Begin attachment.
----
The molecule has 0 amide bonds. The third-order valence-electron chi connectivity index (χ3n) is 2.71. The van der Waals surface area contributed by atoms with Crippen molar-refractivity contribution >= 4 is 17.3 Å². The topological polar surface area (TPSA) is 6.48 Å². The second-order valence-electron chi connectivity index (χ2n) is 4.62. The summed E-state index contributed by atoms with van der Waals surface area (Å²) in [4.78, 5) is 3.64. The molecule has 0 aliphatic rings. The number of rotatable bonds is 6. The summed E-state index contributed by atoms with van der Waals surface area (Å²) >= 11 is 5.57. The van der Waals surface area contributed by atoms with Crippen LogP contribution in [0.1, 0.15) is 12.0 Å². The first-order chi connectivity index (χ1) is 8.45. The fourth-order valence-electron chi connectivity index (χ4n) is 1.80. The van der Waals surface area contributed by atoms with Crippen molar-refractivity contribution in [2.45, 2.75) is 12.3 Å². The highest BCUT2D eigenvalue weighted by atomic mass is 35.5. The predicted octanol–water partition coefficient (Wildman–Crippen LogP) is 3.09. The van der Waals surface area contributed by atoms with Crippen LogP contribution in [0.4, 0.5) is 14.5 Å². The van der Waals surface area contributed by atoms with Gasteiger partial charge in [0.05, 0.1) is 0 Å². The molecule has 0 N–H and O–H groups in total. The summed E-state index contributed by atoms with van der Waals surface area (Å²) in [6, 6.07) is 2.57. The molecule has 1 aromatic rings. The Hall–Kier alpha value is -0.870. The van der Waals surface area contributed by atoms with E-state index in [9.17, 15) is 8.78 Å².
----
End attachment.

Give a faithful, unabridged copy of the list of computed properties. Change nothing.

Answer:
The molecule has 0 amide bonds. The third-order valence-electron chi connectivity index (χ3n) is 2.71. The van der Waals surface area contributed by atoms with Crippen molar-refractivity contribution >= 4 is 17.3 Å². The topological polar surface area (TPSA) is 6.48 Å². The second-order valence-electron chi connectivity index (χ2n) is 4.62. The summed E-state index contributed by atoms with van der Waals surface area (Å²) in [4.78, 5) is 3.64. The molecule has 0 aliphatic rings. The number of rotatable bonds is 6. The summed E-state index contributed by atoms with van der Waals surface area (Å²) >= 11 is 5.57. The van der Waals surface area contributed by atoms with Crippen LogP contribution in [0.1, 0.15) is 12.0 Å². The first-order chi connectivity index (χ1) is 8.45. The fourth-order valence-electron chi connectivity index (χ4n) is 1.80. The van der Waals surface area contributed by atoms with Crippen molar-refractivity contribution in [2.45, 2.75) is 12.3 Å². The highest BCUT2D eigenvalue weighted by atomic mass is 35.5. The predicted octanol–water partition coefficient (Wildman–Crippen LogP) is 3.09. The van der Waals surface area contributed by atoms with Crippen LogP contribution in [0.4, 0.5) is 14.5 Å². The van der Waals surface area contributed by atoms with Gasteiger partial charge in [0.05, 0.1) is 0 Å². The molecule has 0 N–H and O–H groups in total. The summed E-state index contributed by atoms with van der Waals surface area (Å²) in [6, 6.07) is 2.57. The molecule has 1 aromatic rings. The Hall–Kier alpha value is -0.870. The van der Waals surface area contributed by atoms with E-state index in [9.17, 15) is 8.78 Å².